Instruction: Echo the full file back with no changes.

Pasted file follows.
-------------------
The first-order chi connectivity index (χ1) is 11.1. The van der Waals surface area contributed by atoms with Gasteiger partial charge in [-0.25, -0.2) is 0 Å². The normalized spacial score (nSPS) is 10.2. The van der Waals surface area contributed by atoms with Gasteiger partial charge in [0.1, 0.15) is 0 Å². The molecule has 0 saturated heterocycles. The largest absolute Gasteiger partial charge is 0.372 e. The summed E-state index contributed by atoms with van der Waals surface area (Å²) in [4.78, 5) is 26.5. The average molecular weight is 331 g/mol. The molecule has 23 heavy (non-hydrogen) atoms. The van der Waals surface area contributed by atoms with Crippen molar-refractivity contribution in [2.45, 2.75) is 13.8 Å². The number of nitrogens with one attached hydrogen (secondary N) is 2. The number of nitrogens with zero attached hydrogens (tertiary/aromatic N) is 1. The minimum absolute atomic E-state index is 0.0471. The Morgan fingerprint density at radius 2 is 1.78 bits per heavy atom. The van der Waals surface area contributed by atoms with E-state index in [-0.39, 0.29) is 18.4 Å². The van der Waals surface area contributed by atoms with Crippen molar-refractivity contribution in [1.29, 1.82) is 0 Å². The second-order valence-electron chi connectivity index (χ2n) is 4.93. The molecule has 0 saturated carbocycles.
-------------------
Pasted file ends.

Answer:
The first-order chi connectivity index (χ1) is 11.1. The van der Waals surface area contributed by atoms with Gasteiger partial charge in [-0.25, -0.2) is 0 Å². The normalized spacial score (nSPS) is 10.2. The van der Waals surface area contributed by atoms with Gasteiger partial charge in [0.1, 0.15) is 0 Å². The molecule has 0 saturated heterocycles. The largest absolute Gasteiger partial charge is 0.372 e. The summed E-state index contributed by atoms with van der Waals surface area (Å²) in [4.78, 5) is 26.5. The average molecular weight is 331 g/mol. The molecule has 23 heavy (non-hydrogen) atoms. The van der Waals surface area contributed by atoms with Crippen molar-refractivity contribution in [2.45, 2.75) is 13.8 Å². The number of nitrogens with one attached hydrogen (secondary N) is 2. The number of nitrogens with zero attached hydrogens (tertiary/aromatic N) is 1. The minimum absolute atomic E-state index is 0.0471. The Morgan fingerprint density at radius 2 is 1.78 bits per heavy atom. The van der Waals surface area contributed by atoms with E-state index in [-0.39, 0.29) is 18.4 Å². The van der Waals surface area contributed by atoms with Crippen molar-refractivity contribution in [1.29, 1.82) is 0 Å². The second-order valence-electron chi connectivity index (χ2n) is 4.93. The molecule has 0 saturated carbocycles.